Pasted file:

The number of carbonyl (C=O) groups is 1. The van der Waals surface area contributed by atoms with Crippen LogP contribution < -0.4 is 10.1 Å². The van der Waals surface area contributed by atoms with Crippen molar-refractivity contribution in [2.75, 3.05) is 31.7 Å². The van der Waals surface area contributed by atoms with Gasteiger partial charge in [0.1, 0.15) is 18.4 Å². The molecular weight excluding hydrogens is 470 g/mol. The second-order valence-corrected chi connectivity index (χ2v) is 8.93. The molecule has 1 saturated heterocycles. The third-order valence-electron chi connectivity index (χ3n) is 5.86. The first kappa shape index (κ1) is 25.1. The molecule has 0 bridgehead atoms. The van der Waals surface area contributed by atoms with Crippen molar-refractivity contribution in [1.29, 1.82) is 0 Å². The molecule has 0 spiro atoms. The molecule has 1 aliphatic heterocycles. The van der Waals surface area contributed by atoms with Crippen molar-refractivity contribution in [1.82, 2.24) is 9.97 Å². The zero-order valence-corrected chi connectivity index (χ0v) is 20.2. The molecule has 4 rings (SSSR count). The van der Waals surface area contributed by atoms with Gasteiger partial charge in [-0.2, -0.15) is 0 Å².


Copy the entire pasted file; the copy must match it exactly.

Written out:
The number of carbonyl (C=O) groups is 1. The van der Waals surface area contributed by atoms with Crippen LogP contribution < -0.4 is 10.1 Å². The van der Waals surface area contributed by atoms with Crippen molar-refractivity contribution in [2.75, 3.05) is 31.7 Å². The van der Waals surface area contributed by atoms with Gasteiger partial charge in [0.1, 0.15) is 18.4 Å². The molecular weight excluding hydrogens is 470 g/mol. The second-order valence-corrected chi connectivity index (χ2v) is 8.93. The molecule has 1 saturated heterocycles. The third-order valence-electron chi connectivity index (χ3n) is 5.86. The first kappa shape index (κ1) is 25.1. The molecule has 0 bridgehead atoms. The van der Waals surface area contributed by atoms with Crippen molar-refractivity contribution in [1.29, 1.82) is 0 Å². The molecule has 0 spiro atoms. The molecule has 1 aliphatic heterocycles. The van der Waals surface area contributed by atoms with Crippen molar-refractivity contribution in [1.82, 2.24) is 9.97 Å². The zero-order valence-corrected chi connectivity index (χ0v) is 20.2. The molecule has 4 rings (SSSR count). The van der Waals surface area contributed by atoms with Gasteiger partial charge in [-0.2, -0.15) is 0 Å².